While playing a weekly softball game, Dan slid into home plate and was whacked in the nose by the catcher. He had some bleeding and a black eye at first. But, over the next few months, he started to have a hard time breathing through his right nostril. At first, he ignored it.
Over time, he noticed that his nose was always stuffy. Finally, Dan made an appointment with his doctor who found that Dan had a deviated septum.
A septum is any wall that divides two cavities. In the nose, the septum runs down the center and divides it into two chambers. The septum is made up of two parts. Toward the far back of the nose, the septum is hard bone. At the middle and towards the tip, it is made of cartilage—a tough, semi-flexible material.
No one has a perfectly straight septum. One that is not fully straight is not often a problem. But, if the septum sticks out too far to one side or the other, it can cause problems moving air into and out of the nose. It can also make it hard for mucus to drain. A deviated septum can be due to genetics or trauma, such as a blow to the nose from an accident or while playing sports.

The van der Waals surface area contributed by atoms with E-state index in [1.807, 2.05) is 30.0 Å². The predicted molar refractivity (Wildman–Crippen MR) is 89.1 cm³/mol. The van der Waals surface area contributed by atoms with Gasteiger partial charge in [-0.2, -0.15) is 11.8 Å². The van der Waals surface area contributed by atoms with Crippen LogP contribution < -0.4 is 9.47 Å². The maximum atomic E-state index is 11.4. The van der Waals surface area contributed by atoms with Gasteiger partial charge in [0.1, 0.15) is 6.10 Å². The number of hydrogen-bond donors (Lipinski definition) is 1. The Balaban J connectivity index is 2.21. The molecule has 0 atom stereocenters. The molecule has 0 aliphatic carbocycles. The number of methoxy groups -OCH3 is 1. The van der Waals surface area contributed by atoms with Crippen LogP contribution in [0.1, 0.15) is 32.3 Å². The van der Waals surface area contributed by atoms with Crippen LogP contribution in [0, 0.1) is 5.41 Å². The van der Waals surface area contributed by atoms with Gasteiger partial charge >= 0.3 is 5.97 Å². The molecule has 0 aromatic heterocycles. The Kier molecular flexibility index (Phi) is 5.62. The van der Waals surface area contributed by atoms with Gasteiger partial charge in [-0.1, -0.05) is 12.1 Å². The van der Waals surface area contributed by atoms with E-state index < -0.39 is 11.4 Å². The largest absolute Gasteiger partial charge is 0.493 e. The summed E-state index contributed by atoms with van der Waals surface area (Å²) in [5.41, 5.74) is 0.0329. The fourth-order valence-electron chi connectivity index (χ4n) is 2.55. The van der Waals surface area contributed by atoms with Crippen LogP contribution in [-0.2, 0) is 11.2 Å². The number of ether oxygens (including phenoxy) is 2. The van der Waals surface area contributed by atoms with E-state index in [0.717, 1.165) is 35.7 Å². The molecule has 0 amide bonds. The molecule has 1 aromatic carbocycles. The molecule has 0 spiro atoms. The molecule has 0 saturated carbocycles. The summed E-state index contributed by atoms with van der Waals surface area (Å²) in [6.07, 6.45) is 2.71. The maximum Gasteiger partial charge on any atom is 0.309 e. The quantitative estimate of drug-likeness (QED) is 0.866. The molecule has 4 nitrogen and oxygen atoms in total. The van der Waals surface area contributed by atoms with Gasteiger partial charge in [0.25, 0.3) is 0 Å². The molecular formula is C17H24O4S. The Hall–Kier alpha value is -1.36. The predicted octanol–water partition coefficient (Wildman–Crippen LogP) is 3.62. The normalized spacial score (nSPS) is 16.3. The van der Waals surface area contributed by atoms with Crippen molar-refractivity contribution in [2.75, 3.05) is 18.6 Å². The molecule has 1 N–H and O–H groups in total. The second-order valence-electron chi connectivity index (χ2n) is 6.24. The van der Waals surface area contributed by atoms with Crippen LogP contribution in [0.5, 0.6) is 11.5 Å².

Some problems may be:
There are ways to treat this problem. It depends on the symptoms a person is having. Some things that may help are:
Minor problems like a stuffy nose or snoring may be eased with over the counter or prescription medicine such as:
Lasting problems like chronic sinusitis, breathing problems, and very loud snoring may need a surgery called a septoplasty. The septum is straightened and repositioned during surgery. Tiny splints may be placed inside the nose to keep the septum in place while it heals. It is not usually done on children since their bones are still growing.
A deviated septum can be a bother, but there are options to help you breathe easier. Talk to your doctor about which ones may be right for you.
American Academy of Facial Plastic and Reconstructive Surgery
American Academy of Otolaryngology—Head and Neck Surgery
Acute rhinosinusitis in adults. EBSCO DynaMed website. Available at: https://www.dynamed.com/condition/acute-rhinosinusitis-in-adults. Accessed June 11, 2021.
Chronic rhinosinusitis in children. EBSCO DynaMed website. Available at: https://www.dynamed.com/condition/acute-rhinosinusitis-in-children. Accessed June 11, 2021.
Septal deviation and perforation. Merck Manual Professional Version website. Available at: https://www.merckmanuals.com/professional/ear,-nose,-and-throat-disorders/nose-and-paranasal-sinus-disorders/septal-deviation-and-perforation. Accessed June 11, 2021.
Last reviewed June 2021 by
EBSCO Medical Review Board
Last Updated: 6/11/2021